Former station Officer: All 999 calls directed to house

Tommy and May Friel, Tommy was the first Fire chief at Milford Fire Station from 1992. Photo: Donna El Assaad

WHEN the new €400,000 Fire Engine for Milford Fire Brigade was unveiled at a special ceremony at Milford Fire Station on Friday last, one local retired fire fighter watched on with pride.
Tommy Friel from The Lagg was Milford’s first station officer in 1991, a post he held until 2007 when he handed his pager back in for the last time after serving his community and county.
“It wasn’t always like this,” he mused.
Tommy can remember back to a time in the not too distant past when Letterkenny Fire Station was tasked with responding to all 999 calls from Fanad Lighthouse to Melmore Head in Downings and all parts in between.
“We started off in 1991, with a crew of three, before a full crew (eight) was put in place a year later,” he recalled.
That was almost twenty years after Tommy and the late Frank McMorrow, who worked with the Civil Defence, first started lobbying for a fire station in Milford.
“We first got talking about the need for a fire station in Milford to cover the two peninsulas in the early seventies. We lobbied the late Neil T Blaney and local councillors at the time.
“Interviews were held as far back as 1976 and a full crew was appointed but we had no station. We revamped part of a shop attached to McMahons garage to put the fire engine in but the idea never took off and Donegal County Council used it as a store instead. The crew was never appointed even though they had their medicals done,” he recalled.
In the late 1980s, calls for a fire station in Milford gathered momentum once more and on this occasion they were successful and the first three fire fighters were appointed – Tommy Friel, David Simms and Declan Williams.
The first engine, an old Bedford from Letterkenny, was parked in front of McMahon’s garage.
“The fire engine stayed at the store and the phone was run from my house. All 999 calls were directed to my house and they we used pagers to notify the men. We did that for eleven years,” he said.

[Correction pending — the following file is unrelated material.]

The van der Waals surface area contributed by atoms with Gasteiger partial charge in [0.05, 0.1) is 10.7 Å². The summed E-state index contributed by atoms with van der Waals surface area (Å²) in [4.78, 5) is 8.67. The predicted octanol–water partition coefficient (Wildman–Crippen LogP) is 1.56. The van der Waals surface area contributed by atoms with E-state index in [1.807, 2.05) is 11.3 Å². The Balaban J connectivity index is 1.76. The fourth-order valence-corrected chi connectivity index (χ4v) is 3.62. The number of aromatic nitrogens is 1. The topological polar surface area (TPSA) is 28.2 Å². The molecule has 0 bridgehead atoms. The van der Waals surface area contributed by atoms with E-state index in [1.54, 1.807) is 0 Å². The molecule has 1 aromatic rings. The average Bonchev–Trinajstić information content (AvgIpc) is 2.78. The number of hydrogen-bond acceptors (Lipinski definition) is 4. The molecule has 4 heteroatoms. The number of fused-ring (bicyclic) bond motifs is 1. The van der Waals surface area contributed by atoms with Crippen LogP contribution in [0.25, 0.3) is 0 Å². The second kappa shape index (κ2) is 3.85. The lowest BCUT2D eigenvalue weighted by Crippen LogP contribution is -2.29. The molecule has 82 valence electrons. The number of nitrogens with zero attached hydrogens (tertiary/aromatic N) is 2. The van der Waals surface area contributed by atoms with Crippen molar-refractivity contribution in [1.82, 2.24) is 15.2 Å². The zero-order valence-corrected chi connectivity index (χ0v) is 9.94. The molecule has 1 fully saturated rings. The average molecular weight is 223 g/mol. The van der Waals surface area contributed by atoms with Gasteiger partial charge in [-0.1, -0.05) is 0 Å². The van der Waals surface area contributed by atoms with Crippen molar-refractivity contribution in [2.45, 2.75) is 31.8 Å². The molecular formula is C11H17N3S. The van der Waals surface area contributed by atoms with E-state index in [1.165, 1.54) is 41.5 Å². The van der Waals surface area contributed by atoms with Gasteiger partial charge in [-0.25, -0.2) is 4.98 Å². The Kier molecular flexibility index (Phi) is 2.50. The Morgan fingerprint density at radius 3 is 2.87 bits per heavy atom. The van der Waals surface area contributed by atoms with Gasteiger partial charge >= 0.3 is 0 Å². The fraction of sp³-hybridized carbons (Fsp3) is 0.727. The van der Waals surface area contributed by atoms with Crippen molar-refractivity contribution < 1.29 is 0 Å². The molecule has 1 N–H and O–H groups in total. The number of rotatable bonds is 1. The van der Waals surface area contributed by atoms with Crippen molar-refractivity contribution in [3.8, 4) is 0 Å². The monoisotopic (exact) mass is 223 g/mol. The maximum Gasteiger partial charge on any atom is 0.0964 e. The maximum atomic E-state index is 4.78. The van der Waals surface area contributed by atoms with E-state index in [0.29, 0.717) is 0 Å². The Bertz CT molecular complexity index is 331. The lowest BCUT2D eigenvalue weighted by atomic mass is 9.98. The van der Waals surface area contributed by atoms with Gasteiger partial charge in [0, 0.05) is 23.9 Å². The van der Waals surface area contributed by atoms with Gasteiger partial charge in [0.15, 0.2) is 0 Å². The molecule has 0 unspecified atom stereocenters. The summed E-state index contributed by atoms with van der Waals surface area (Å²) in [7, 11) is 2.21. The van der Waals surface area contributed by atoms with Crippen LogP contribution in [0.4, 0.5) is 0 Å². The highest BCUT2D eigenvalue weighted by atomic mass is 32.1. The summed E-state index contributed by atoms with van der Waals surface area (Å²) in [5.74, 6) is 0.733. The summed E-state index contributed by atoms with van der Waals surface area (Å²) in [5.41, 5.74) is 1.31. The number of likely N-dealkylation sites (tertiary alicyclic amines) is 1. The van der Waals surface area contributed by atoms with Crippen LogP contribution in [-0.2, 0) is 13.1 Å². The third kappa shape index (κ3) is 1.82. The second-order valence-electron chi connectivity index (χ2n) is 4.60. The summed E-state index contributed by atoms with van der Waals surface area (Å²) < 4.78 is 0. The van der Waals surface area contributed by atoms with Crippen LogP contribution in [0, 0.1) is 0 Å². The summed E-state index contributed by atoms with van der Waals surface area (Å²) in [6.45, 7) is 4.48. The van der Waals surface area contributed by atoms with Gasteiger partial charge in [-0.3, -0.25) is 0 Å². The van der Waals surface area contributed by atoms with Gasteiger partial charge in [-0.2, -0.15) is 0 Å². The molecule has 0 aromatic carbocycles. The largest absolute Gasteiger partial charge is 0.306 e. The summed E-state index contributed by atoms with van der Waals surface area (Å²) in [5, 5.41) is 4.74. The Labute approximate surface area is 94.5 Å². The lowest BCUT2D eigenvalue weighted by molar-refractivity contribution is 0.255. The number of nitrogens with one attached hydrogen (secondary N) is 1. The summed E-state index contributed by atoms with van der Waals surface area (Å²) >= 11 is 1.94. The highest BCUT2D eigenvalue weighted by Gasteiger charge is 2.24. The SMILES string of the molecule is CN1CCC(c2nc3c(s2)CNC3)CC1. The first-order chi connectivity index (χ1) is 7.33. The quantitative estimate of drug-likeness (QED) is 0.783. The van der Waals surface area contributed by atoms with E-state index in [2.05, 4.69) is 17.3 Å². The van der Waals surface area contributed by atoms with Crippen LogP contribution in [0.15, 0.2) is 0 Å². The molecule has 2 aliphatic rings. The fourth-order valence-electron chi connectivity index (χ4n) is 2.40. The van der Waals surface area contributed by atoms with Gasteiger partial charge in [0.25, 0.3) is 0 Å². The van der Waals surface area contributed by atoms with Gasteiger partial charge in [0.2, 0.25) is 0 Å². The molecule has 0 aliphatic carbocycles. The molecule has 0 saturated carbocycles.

Tommy was appointed Station Officer and David Simms was Sub Officer. They were joined by Declan Williams who remains in active service today.
Married to Mary, the couple have seven children.
“My wife wouldn’t even put the clothes out on the line unless one of the children was in the house in case a call came through,” Tommy said.
“Mary would have known a lot of the people who would have phoned in about fires so directions were rarely an issue,” he added.
Milford soon became the third busiest station in Donegal, averaging around 45 calls a year. They answered more than 80 calls one year in the mid-nineties while they only responded to 24 calls another year.
“I used to graph the call-outs for different months and one very dry season we were particularly busy with gorse fires,” he said.
One of the first calls the Milford Fire Service responded to was a major fire at the Portsalon Hotel while he also remembers a call to Aughnagaddy House in Ramelton where they managed to save a lot of antique dolls.
Starting out in the fire service in 1991, Tony said that much has changed in the past 27 years from the equipment they use to what is expected of the service.
“The fire service has come on in leaps and bounds since then in terms of our appliances in Milford and our equipment,” he said.
Looking back on his years of experience, he said there were standout moments but they were often difficult.
There were a number of suicides in the area as well as fatal road traffic accidents.
“I would have known a lot of those people who lost their lives on the roads. It was difficult but, overall, the job was very rewarding. It’s a vocation really and I’ve nothing but admiration for the people who man our fire service,” he said.
“I’m delighted to see that Milford took delivery of a new state of the art Fire Engine last week. We started out with an old Bedford from Letterkenny, then got a better one from Buncrana. When we moved into the new station in the mid-nineties we got a got one but I honestly didn’t think we would get another new one now,” he added.
The new ‘Class B’ Fire Engine, which cost of over €400,000, was officially handed over to Station Officer Eugene McCafferty by Cathaoirleach Cllr. Gerry McMonagle following a blessing by Fr. Rory Brady and Rev Jonathon McCollum last Friday.
This new Fire Engine will now replace the old 1995 Volvo fire engine that was previously based at Milford Fire Station and which was one of the oldest front-line fire engines in the fleet.
A number of Donegal Fire Service personnel were also presented with their 10 Year Long Service Awards on Friday including Shane McGettigan, Manus O’Donnell, Noel Gillespie, Eugene McCafferty and Declan Williams who was one of the three who started with Tommy that first day back in 1991

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